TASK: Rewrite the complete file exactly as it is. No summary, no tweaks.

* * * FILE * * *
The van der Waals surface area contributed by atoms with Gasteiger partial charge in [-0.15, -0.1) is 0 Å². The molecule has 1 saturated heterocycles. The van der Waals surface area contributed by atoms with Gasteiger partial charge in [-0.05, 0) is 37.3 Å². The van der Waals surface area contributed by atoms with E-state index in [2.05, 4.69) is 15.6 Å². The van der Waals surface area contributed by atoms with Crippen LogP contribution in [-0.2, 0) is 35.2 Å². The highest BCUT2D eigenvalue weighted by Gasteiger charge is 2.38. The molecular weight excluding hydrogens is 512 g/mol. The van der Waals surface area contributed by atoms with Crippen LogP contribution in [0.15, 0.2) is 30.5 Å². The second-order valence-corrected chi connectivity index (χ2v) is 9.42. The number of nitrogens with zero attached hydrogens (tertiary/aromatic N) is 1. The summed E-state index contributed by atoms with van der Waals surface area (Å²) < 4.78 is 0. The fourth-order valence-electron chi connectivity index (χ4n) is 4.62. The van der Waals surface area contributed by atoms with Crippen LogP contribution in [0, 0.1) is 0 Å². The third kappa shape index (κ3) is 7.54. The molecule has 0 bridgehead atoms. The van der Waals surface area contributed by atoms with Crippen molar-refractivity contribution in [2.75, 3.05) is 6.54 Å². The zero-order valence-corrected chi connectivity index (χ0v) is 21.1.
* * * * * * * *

The van der Waals surface area contributed by atoms with Gasteiger partial charge in [-0.15, -0.1) is 0 Å². The molecule has 1 saturated heterocycles. The van der Waals surface area contributed by atoms with Gasteiger partial charge in [-0.05, 0) is 37.3 Å². The van der Waals surface area contributed by atoms with E-state index in [2.05, 4.69) is 15.6 Å². The van der Waals surface area contributed by atoms with Crippen LogP contribution in [-0.2, 0) is 35.2 Å². The highest BCUT2D eigenvalue weighted by Gasteiger charge is 2.38. The molecular weight excluding hydrogens is 512 g/mol. The van der Waals surface area contributed by atoms with Crippen LogP contribution in [0.15, 0.2) is 30.5 Å². The second-order valence-corrected chi connectivity index (χ2v) is 9.42. The number of nitrogens with zero attached hydrogens (tertiary/aromatic N) is 1. The summed E-state index contributed by atoms with van der Waals surface area (Å²) < 4.78 is 0. The fourth-order valence-electron chi connectivity index (χ4n) is 4.62. The van der Waals surface area contributed by atoms with Crippen LogP contribution in [0, 0.1) is 0 Å². The third kappa shape index (κ3) is 7.54. The molecule has 0 bridgehead atoms. The van der Waals surface area contributed by atoms with Crippen molar-refractivity contribution in [2.75, 3.05) is 6.54 Å². The zero-order valence-corrected chi connectivity index (χ0v) is 21.1.